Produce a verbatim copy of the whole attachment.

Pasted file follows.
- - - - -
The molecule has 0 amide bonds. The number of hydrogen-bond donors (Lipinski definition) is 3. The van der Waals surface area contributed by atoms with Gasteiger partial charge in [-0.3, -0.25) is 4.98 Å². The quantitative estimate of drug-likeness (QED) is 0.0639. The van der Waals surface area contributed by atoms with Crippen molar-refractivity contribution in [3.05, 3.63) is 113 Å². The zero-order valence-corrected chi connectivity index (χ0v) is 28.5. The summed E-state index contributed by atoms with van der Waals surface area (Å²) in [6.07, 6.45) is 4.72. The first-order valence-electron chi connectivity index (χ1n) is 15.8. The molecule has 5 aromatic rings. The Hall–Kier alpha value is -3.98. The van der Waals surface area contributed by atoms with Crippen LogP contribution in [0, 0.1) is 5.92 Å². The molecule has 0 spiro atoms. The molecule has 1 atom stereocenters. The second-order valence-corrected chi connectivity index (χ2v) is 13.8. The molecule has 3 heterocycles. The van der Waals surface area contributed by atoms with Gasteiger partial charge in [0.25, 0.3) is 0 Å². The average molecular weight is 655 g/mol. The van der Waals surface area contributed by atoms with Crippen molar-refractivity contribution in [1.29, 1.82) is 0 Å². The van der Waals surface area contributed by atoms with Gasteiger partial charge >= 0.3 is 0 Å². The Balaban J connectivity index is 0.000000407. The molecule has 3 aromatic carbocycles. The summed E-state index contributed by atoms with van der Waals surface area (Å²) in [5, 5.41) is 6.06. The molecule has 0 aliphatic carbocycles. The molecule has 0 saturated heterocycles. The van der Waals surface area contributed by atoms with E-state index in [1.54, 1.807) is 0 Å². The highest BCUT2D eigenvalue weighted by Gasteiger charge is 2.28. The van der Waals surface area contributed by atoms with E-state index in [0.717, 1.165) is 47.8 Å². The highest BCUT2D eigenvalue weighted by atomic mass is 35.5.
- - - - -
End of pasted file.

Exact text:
The molecule has 0 amide bonds. The number of hydrogen-bond donors (Lipinski definition) is 3. The van der Waals surface area contributed by atoms with Gasteiger partial charge in [-0.3, -0.25) is 4.98 Å². The quantitative estimate of drug-likeness (QED) is 0.0639. The van der Waals surface area contributed by atoms with Crippen molar-refractivity contribution in [3.05, 3.63) is 113 Å². The zero-order valence-corrected chi connectivity index (χ0v) is 28.5. The summed E-state index contributed by atoms with van der Waals surface area (Å²) in [6.07, 6.45) is 4.72. The first-order valence-electron chi connectivity index (χ1n) is 15.8. The molecule has 5 aromatic rings. The Hall–Kier alpha value is -3.98. The van der Waals surface area contributed by atoms with Crippen LogP contribution in [0, 0.1) is 5.92 Å². The molecule has 0 spiro atoms. The molecule has 1 atom stereocenters. The second-order valence-corrected chi connectivity index (χ2v) is 13.8. The molecule has 3 heterocycles. The van der Waals surface area contributed by atoms with Gasteiger partial charge in [0.25, 0.3) is 0 Å². The average molecular weight is 655 g/mol. The van der Waals surface area contributed by atoms with Crippen molar-refractivity contribution in [1.29, 1.82) is 0 Å². The van der Waals surface area contributed by atoms with Gasteiger partial charge >= 0.3 is 0 Å². The Balaban J connectivity index is 0.000000407. The molecule has 3 aromatic carbocycles. The summed E-state index contributed by atoms with van der Waals surface area (Å²) in [5, 5.41) is 6.06. The molecule has 0 aliphatic carbocycles. The molecule has 0 saturated heterocycles. The van der Waals surface area contributed by atoms with E-state index in [1.54, 1.807) is 0 Å². The highest BCUT2D eigenvalue weighted by Gasteiger charge is 2.28. The van der Waals surface area contributed by atoms with E-state index in [0.717, 1.165) is 47.8 Å². The highest BCUT2D eigenvalue weighted by atomic mass is 35.5.